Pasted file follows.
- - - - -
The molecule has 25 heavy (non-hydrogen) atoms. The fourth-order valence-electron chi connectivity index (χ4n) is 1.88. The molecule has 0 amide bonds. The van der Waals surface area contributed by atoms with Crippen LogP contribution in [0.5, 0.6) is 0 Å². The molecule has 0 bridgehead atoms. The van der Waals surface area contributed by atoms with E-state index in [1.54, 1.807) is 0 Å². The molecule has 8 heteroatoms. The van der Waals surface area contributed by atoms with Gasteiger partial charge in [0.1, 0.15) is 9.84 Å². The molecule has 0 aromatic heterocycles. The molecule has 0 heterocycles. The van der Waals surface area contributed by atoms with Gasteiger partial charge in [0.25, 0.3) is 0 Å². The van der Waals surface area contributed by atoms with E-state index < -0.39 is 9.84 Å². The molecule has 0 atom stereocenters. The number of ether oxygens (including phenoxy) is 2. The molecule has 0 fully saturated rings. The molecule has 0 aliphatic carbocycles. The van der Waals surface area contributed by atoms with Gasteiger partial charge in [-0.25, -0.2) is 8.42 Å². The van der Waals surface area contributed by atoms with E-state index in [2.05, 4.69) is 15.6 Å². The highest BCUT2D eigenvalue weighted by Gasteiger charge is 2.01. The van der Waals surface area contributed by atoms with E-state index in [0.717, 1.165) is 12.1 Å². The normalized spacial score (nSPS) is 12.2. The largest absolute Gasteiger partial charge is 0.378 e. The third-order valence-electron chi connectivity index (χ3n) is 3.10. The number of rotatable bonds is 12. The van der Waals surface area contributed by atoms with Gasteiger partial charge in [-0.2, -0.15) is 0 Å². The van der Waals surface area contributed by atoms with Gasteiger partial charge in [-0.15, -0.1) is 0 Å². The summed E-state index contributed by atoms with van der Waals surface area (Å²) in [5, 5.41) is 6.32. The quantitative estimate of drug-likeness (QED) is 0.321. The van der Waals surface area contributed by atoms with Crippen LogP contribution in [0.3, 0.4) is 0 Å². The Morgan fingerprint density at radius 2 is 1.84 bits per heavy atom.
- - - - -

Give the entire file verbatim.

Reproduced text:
The molecule has 25 heavy (non-hydrogen) atoms. The fourth-order valence-electron chi connectivity index (χ4n) is 1.88. The molecule has 0 amide bonds. The van der Waals surface area contributed by atoms with Crippen LogP contribution in [0.5, 0.6) is 0 Å². The molecule has 0 bridgehead atoms. The van der Waals surface area contributed by atoms with E-state index in [1.54, 1.807) is 0 Å². The molecule has 8 heteroatoms. The van der Waals surface area contributed by atoms with Gasteiger partial charge in [0.1, 0.15) is 9.84 Å². The molecule has 0 aromatic heterocycles. The molecule has 0 heterocycles. The van der Waals surface area contributed by atoms with Gasteiger partial charge in [0.25, 0.3) is 0 Å². The van der Waals surface area contributed by atoms with E-state index < -0.39 is 9.84 Å². The molecule has 0 atom stereocenters. The number of ether oxygens (including phenoxy) is 2. The molecule has 0 fully saturated rings. The molecule has 0 aliphatic carbocycles. The van der Waals surface area contributed by atoms with Gasteiger partial charge in [-0.25, -0.2) is 8.42 Å². The van der Waals surface area contributed by atoms with E-state index in [2.05, 4.69) is 15.6 Å². The highest BCUT2D eigenvalue weighted by Gasteiger charge is 2.01. The van der Waals surface area contributed by atoms with E-state index in [0.717, 1.165) is 12.1 Å². The normalized spacial score (nSPS) is 12.2. The largest absolute Gasteiger partial charge is 0.378 e. The third-order valence-electron chi connectivity index (χ3n) is 3.10. The number of rotatable bonds is 12. The van der Waals surface area contributed by atoms with Gasteiger partial charge in [-0.2, -0.15) is 0 Å². The van der Waals surface area contributed by atoms with Gasteiger partial charge in [-0.15, -0.1) is 0 Å². The summed E-state index contributed by atoms with van der Waals surface area (Å²) in [5, 5.41) is 6.32. The quantitative estimate of drug-likeness (QED) is 0.321. The van der Waals surface area contributed by atoms with Crippen LogP contribution in [0.3, 0.4) is 0 Å². The Morgan fingerprint density at radius 2 is 1.84 bits per heavy atom.